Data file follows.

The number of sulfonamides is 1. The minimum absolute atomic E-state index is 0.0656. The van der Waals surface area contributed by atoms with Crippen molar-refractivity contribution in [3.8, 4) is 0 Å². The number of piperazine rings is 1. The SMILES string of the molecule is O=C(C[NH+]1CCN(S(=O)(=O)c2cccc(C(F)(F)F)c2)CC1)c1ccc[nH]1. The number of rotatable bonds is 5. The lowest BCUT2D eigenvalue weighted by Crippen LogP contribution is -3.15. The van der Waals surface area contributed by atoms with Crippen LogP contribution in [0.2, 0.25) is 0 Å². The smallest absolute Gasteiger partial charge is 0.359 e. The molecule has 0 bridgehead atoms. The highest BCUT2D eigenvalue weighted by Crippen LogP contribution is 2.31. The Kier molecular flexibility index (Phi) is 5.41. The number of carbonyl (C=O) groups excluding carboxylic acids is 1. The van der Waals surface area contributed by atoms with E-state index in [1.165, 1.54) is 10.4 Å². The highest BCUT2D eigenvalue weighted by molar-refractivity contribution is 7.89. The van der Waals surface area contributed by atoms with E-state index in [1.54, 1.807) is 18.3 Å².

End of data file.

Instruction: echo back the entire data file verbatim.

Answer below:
The number of sulfonamides is 1. The minimum absolute atomic E-state index is 0.0656. The van der Waals surface area contributed by atoms with Crippen molar-refractivity contribution in [3.8, 4) is 0 Å². The number of piperazine rings is 1. The SMILES string of the molecule is O=C(C[NH+]1CCN(S(=O)(=O)c2cccc(C(F)(F)F)c2)CC1)c1ccc[nH]1. The number of rotatable bonds is 5. The lowest BCUT2D eigenvalue weighted by Crippen LogP contribution is -3.15. The van der Waals surface area contributed by atoms with Crippen LogP contribution in [0.2, 0.25) is 0 Å². The smallest absolute Gasteiger partial charge is 0.359 e. The molecule has 0 bridgehead atoms. The highest BCUT2D eigenvalue weighted by Crippen LogP contribution is 2.31. The Kier molecular flexibility index (Phi) is 5.41. The number of carbonyl (C=O) groups excluding carboxylic acids is 1. The van der Waals surface area contributed by atoms with E-state index in [1.165, 1.54) is 10.4 Å². The highest BCUT2D eigenvalue weighted by molar-refractivity contribution is 7.89. The van der Waals surface area contributed by atoms with E-state index in [1.54, 1.807) is 18.3 Å².